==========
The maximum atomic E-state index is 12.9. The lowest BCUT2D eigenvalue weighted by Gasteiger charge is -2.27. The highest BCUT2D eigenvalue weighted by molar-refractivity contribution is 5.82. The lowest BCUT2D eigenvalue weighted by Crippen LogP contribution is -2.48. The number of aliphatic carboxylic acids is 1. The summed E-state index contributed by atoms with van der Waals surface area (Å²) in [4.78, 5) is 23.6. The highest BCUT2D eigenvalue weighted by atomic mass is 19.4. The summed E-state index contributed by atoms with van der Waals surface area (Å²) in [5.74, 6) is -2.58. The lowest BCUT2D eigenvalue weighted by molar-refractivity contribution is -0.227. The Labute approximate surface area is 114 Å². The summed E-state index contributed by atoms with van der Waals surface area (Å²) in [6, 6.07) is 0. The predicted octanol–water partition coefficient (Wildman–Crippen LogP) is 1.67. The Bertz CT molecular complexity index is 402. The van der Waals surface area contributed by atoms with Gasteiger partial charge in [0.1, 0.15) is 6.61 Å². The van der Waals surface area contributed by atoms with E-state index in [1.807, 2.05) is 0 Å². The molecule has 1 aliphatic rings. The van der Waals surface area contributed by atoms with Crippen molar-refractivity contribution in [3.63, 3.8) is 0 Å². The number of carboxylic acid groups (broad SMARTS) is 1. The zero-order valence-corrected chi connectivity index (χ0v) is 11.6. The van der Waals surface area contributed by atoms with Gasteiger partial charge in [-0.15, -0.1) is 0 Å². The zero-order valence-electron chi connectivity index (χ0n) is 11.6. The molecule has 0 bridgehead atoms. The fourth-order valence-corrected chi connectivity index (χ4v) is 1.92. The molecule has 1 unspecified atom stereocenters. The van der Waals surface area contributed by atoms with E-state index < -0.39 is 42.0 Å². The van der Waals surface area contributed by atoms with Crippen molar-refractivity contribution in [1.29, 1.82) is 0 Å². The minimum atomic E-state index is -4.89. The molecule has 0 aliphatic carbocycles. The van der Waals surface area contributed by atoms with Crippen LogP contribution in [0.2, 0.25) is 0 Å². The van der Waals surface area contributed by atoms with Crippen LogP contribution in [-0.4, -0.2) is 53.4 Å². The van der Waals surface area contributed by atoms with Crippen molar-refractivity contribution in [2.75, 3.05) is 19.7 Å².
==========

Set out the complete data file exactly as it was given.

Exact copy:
The maximum atomic E-state index is 12.9. The lowest BCUT2D eigenvalue weighted by Gasteiger charge is -2.27. The highest BCUT2D eigenvalue weighted by molar-refractivity contribution is 5.82. The lowest BCUT2D eigenvalue weighted by Crippen LogP contribution is -2.48. The number of aliphatic carboxylic acids is 1. The summed E-state index contributed by atoms with van der Waals surface area (Å²) in [4.78, 5) is 23.6. The highest BCUT2D eigenvalue weighted by atomic mass is 19.4. The summed E-state index contributed by atoms with van der Waals surface area (Å²) in [5.74, 6) is -2.58. The lowest BCUT2D eigenvalue weighted by molar-refractivity contribution is -0.227. The Labute approximate surface area is 114 Å². The summed E-state index contributed by atoms with van der Waals surface area (Å²) in [6, 6.07) is 0. The predicted octanol–water partition coefficient (Wildman–Crippen LogP) is 1.67. The Bertz CT molecular complexity index is 402. The van der Waals surface area contributed by atoms with Gasteiger partial charge in [0.1, 0.15) is 6.61 Å². The van der Waals surface area contributed by atoms with E-state index in [1.807, 2.05) is 0 Å². The molecule has 1 aliphatic rings. The van der Waals surface area contributed by atoms with Crippen molar-refractivity contribution in [3.63, 3.8) is 0 Å². The number of carboxylic acid groups (broad SMARTS) is 1. The zero-order valence-corrected chi connectivity index (χ0v) is 11.6. The van der Waals surface area contributed by atoms with Gasteiger partial charge in [-0.15, -0.1) is 0 Å². The zero-order valence-electron chi connectivity index (χ0n) is 11.6. The molecule has 0 bridgehead atoms. The fourth-order valence-corrected chi connectivity index (χ4v) is 1.92. The molecule has 1 unspecified atom stereocenters. The van der Waals surface area contributed by atoms with E-state index < -0.39 is 42.0 Å². The van der Waals surface area contributed by atoms with Crippen molar-refractivity contribution in [1.29, 1.82) is 0 Å². The minimum atomic E-state index is -4.89. The molecule has 0 aliphatic carbocycles. The van der Waals surface area contributed by atoms with Crippen LogP contribution in [0.2, 0.25) is 0 Å². The van der Waals surface area contributed by atoms with Crippen LogP contribution in [-0.4, -0.2) is 53.4 Å². The van der Waals surface area contributed by atoms with Crippen molar-refractivity contribution in [2.75, 3.05) is 19.7 Å².